Lady Gaga’s Super Bowl halftime show gets inclusive—but was it political?

BTW

“We’re out here to make you feel good with us,” Lady Gaga shouted during her halftime performance at Super Bowl 51. “Do you want to feel good with us?”

Feel-good vibes seemed to be the key theme of Gaga’s performance, despite viewer anticipation that the halftime show would be turned into a political spectacle.

Instead Gaga’s halftime performance was packed with acrobatic flips and explosions, but went on without any jarring political statements or guest stars.

Gaga kicked off the show on top of Houston’s NRG stadium with a rendition of Woody Guthrie’s “This Land is Your Land.” The song has historically been viewed a protest anthem—and Guthrie remembered as a communist—making it an interesting pick. After reciting a portion of the Pledge of Allegiance, Gaga dived into the stadium.

Gaga performed portions of her hits, including “Poker Face,” “Just Dance,” and “Telephone”—alas, with no surprise performance from Beyoncé, who was originally featured on the track.

Gaga even performed “Born This Way,” her controversial hit single from 2011. The song is a nod toward the LGBTQ community and has been received critically by more conservative critics.

She ended the show yelling “Super Bowl 51,” catching a football and jumping off stage.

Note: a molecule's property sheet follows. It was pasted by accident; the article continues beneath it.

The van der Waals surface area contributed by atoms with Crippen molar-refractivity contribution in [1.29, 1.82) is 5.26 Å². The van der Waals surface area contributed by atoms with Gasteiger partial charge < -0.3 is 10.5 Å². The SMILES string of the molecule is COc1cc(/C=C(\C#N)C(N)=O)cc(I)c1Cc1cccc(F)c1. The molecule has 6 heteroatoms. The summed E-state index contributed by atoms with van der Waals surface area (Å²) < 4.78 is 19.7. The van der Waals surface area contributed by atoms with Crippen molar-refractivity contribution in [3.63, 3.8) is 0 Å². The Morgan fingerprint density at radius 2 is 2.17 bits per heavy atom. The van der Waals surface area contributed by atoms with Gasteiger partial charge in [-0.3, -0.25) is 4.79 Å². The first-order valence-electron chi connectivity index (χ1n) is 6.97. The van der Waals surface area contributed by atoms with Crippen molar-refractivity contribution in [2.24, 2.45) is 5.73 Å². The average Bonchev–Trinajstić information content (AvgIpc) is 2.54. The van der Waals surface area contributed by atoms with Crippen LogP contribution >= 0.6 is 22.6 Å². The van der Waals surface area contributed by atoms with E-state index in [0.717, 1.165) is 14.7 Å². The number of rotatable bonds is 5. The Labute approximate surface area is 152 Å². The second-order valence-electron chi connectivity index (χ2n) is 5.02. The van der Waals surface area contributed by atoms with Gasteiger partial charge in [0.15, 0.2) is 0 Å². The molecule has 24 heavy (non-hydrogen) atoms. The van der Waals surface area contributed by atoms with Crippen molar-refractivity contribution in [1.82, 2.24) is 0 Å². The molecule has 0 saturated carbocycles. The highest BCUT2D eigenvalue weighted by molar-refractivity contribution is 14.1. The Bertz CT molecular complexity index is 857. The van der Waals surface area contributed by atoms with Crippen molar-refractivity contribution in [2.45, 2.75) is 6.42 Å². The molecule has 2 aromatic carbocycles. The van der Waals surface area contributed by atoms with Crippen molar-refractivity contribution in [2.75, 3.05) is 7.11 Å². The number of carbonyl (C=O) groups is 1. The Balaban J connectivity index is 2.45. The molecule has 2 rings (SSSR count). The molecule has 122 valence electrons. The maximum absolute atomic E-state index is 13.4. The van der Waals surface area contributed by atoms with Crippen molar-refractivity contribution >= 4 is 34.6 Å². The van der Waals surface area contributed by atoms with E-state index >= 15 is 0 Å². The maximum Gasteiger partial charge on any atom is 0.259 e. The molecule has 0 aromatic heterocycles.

The NFL said after Gaga’s performance that there were 41,000 tweets per minute posted to Twitter with the word “Gaga” in it. Most viewers responded favorably, referencing the fireworks and stunts. Some, however, felt disappointed the performance wasn’t more political. 

Gaga shared at a press conference on Thursday that the performance would represent “equality” and “inclusion.” After her performance, it’s clear that inclusiveness was intended to extend even to those who don’t necessarily support her political biases.

Tess Cagle

Tess Cagle

Tess Cagle is a reporter who focuses on politics, lifestyle, and streaming entertainment. Her work has appeared in the New York Times, Texas Monthly, the Austin American-Statesman, Damn Joan, and Community Impact Newspaper. She’s also a portrait, events, and live music photographer in Central Texas.